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I am not sure if a constructor is exactly what I am looking for but if I explain what I am trying to do hopefully someone can tell me if I am trying to do is a silly idea or whether there are ways to do it.

So I have an enum:

public enum MessageType
{
    Normal, 
    Error, 
    Chat, 
    Groupchat, 
    Headline
}

This enum is basically a wrapper for the jabber.net MessageType. So I want to create my enum from this. So at the moment I have a function like this:

private MessageType ConvertMessageType(JabberMessageType jabberType)
{
    MessageType type = MessageType.Error;

    switch (jabberType)
    {
        case JabberMessageType.normal:
            type = MessageType.Normal;
            break;

        //etc
    }

    return type;
}

So I have to use enum MessageType type = ConvertMessageType(JabberMessageType.groupchat);

What I would like though is to be able to do something like:

enum MessageType type = MessageType(JabberMessageType.groupchat);
// or 
enum MessageType type = MessageType.FromJabberJid(JabberMessageType.groupchat);

So that the conversion belongs with the enum rather than being a method outtside of.

share|improve this question
    
If the underlying ints mean the same then you can assign directly like JabberMessageType.normal 0 equals MessageType.Normal( 0) and further ....MessageType type = (MessageType type) jabberType –  V4Vendetta Nov 10 '11 at 12:04
1  
Do the values correlate to one another across the enums? If so, you need not "convert" but just cast. –  Grant Thomas Nov 10 '11 at 12:09
    
In Java you can do this, both defining a constructor and with a non static method. Here your only option is to create an extension. –  Mister Smith Nov 10 '11 at 12:22
    
Casting is of course possible however I wouldn't like to do this as it is not certain that values will remain the same and in future instances it might be that they aren't. It is also that I was just interested in what is actually possible in C# –  Firedragon Nov 10 '11 at 12:38

4 Answers 4

up vote 11 down vote accepted

Why not create an extension method to do this for you?

public static class ExtensionMethods
{
    public static MessageType ConvertMessageType(this JabberMessageType jabberType)
    {
        switch(jabberType)
        {
            case JabberMessageType.normal:
                return MessageType.Normal;
            // Add rest of types here.
            default:
                return MessageType.Error;
        }
    }
}

Example usage:

var type = JabberMessageType.normal; // JabberMessageType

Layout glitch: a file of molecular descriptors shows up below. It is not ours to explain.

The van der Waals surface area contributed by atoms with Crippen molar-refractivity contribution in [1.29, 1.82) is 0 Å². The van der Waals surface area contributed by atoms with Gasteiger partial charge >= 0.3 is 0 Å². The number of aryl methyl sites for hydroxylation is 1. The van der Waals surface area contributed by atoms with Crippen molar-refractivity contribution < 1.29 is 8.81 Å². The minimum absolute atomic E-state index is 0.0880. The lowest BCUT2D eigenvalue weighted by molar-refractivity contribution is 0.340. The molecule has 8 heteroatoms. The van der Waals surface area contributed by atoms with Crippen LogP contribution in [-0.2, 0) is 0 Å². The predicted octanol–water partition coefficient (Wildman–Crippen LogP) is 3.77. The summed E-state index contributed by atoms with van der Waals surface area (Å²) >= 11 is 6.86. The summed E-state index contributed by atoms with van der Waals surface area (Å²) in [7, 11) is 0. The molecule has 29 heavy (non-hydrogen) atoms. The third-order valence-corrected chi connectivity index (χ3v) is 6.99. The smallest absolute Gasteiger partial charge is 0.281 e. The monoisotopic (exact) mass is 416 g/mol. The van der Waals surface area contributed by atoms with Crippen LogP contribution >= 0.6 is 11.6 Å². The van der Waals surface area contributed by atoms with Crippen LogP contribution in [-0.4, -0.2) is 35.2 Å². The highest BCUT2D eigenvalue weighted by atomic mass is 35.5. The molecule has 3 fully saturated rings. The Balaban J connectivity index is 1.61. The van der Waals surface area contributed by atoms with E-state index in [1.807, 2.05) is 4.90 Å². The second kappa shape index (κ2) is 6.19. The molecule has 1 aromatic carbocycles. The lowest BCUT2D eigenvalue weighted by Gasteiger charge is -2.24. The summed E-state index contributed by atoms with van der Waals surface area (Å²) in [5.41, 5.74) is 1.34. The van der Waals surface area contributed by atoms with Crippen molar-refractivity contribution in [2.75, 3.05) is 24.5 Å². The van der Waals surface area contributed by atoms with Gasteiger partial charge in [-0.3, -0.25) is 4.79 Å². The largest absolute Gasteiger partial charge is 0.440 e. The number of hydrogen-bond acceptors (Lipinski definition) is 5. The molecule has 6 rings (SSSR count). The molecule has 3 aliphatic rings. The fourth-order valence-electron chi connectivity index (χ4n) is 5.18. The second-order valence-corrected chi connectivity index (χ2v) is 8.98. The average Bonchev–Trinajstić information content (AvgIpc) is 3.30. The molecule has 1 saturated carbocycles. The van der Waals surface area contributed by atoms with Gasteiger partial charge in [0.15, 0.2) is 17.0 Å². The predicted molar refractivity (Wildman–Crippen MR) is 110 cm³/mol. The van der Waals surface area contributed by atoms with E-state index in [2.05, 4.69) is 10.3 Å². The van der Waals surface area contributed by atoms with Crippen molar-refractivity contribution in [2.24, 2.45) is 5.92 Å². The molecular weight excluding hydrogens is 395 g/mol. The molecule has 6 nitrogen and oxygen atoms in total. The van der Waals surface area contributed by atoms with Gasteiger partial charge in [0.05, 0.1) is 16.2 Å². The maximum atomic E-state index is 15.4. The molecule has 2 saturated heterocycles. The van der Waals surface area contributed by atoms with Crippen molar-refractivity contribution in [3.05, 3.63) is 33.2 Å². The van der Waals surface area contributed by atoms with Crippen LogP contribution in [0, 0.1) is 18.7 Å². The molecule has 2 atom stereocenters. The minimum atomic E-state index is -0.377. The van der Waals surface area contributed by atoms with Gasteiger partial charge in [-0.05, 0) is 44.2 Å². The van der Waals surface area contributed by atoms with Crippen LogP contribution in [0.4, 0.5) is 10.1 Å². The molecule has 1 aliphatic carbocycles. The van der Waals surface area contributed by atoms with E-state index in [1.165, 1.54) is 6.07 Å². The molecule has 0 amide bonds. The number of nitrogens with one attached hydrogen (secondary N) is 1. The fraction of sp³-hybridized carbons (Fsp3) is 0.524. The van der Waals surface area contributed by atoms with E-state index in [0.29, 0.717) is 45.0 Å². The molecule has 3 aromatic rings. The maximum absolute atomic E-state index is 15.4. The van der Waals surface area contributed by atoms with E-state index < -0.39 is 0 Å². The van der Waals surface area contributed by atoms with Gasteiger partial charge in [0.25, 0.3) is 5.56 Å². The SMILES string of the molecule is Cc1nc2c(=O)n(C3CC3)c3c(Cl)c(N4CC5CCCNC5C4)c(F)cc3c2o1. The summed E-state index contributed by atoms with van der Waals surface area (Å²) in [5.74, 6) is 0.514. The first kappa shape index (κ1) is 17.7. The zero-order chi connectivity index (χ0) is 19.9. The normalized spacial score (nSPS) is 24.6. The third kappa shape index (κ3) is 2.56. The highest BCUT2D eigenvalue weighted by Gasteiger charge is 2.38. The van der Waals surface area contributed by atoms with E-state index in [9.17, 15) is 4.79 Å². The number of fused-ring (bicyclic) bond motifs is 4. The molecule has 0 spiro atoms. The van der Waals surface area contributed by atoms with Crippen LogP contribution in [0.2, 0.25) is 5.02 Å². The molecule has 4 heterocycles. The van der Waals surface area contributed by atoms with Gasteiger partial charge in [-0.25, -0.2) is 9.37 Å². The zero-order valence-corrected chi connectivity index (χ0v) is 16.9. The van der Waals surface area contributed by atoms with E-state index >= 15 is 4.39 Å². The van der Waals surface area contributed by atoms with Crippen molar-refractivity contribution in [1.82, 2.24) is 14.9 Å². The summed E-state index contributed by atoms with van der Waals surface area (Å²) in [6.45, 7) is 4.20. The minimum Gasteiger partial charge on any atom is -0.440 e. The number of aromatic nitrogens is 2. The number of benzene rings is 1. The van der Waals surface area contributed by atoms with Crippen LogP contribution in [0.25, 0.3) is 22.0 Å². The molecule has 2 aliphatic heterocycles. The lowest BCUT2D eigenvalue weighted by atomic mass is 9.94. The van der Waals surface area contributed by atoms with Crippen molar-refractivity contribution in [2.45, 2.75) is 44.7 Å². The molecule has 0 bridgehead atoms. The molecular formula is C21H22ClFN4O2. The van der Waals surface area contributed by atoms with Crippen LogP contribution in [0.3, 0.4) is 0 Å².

var messageType = type.ConvertMessageType(); // Converted to your custom MessageType
share|improve this answer
    
The switch statement wouldn't be necessary if JabberMessageType was an enum and you could ensure the enum values were the same (e.g. JabberMessageType.normal is 1, and so is MessageType.Normal). Then the ConvertMessageType method would just convert JabberMessageType to int and then cast the int to MessageType. –  mjwills Nov 10 '11 at 12:34
    
That is exactly the sort of thing I was looking for. The more I use C# the more I actually like it as a language. Thanks for this. –  Firedragon Nov 10 '11 at 12:39

You can't do this. An Enumeration Type translates to an int (or byte, sbyte, short, uint, long or ulong if specified) value and is not technically a class.

An enumeration type (also named an enumeration or an enum) provides an efficient way to define a set of named integral constants that may be assigned to a variable.

One solution would be to put a static method to do this in a Utilities class.

MessageType type = Utilities.MessageTypeFromJabberJid(JabberMessageType.groupchat);
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2  
Doesn't strictly map to an integer - by default yes, but other value types are valid, also. –  Grant Thomas Nov 10 '11 at 12:07
    
@Mr.Disappointment Ah, interesting, I wasn't aware of this. How? just doing = 0.5 gives me an error saying it can't convert to an int? –  Connell Watkins Nov 10 '11 at 12:12
    
@ConnellWatkins "By default the underlying type of each element in the enum is int. You can specify another integral numeric type by using a colon, as shown in the previous example. " i.e: public enum MessageType : byte { } Please note it's integral numeric types only though. So no 0.5s etc –  J.Kommer Nov 10 '11 at 12:13
    
@J.Kommer thanks! I did actually know you could do this. It's only with integer-like types though, I thought @Mr.Disappointment meant things like decimal, bool, DateTime, etc. I've updated my answer to briefly include this. –  Connell Watkins Nov 10 '11 at 12:18

How about a class where your enum is nested? Something like this

public static class Message
{
    public enum Types
    {

    }

    public static Message.Types ConvertMessageType(Message.Types jabberType)
    {
    }
}
share|improve this answer

You can write a simple one-liner which require less tweaking in future (in case further enum values are added), but this assumes, the enum names are the same in both types:

private MessageType ToMessageType(this JabberMessageType jabberType)
{
    return Enum.Parse(typeof(MessageType), jabberType.ToString(), true);
}

This is some kind of a mapping functionality, from one type to another.

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